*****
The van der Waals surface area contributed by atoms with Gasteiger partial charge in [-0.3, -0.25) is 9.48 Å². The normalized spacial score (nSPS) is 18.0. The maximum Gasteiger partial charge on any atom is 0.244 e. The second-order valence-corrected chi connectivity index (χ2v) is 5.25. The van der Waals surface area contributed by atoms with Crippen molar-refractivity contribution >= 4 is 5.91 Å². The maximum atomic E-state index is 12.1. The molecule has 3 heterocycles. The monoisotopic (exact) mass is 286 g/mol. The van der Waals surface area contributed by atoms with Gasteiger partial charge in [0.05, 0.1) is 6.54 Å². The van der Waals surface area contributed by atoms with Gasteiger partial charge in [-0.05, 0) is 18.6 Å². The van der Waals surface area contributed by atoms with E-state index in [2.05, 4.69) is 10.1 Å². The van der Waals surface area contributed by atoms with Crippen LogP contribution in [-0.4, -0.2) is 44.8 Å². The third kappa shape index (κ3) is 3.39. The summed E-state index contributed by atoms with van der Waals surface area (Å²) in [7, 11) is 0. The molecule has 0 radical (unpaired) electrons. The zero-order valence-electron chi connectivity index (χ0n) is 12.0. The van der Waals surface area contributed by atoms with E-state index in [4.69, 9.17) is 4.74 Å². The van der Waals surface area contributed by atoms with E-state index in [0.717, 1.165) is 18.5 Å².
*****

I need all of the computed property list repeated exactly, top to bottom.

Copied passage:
The van der Waals surface area contributed by atoms with Gasteiger partial charge in [-0.3, -0.25) is 9.48 Å². The normalized spacial score (nSPS) is 18.0. The maximum Gasteiger partial charge on any atom is 0.244 e. The second-order valence-corrected chi connectivity index (χ2v) is 5.25. The van der Waals surface area contributed by atoms with Crippen molar-refractivity contribution >= 4 is 5.91 Å². The maximum atomic E-state index is 12.1. The molecule has 3 heterocycles. The monoisotopic (exact) mass is 286 g/mol. The van der Waals surface area contributed by atoms with Gasteiger partial charge in [0.05, 0.1) is 6.54 Å². The van der Waals surface area contributed by atoms with Gasteiger partial charge in [-0.05, 0) is 18.6 Å². The van der Waals surface area contributed by atoms with E-state index in [2.05, 4.69) is 10.1 Å². The van der Waals surface area contributed by atoms with Crippen LogP contribution in [-0.4, -0.2) is 44.8 Å². The third kappa shape index (κ3) is 3.39. The summed E-state index contributed by atoms with van der Waals surface area (Å²) in [7, 11) is 0. The molecule has 0 radical (unpaired) electrons. The zero-order valence-electron chi connectivity index (χ0n) is 12.0. The van der Waals surface area contributed by atoms with E-state index in [4.69, 9.17) is 4.74 Å². The van der Waals surface area contributed by atoms with E-state index in [0.717, 1.165) is 18.5 Å².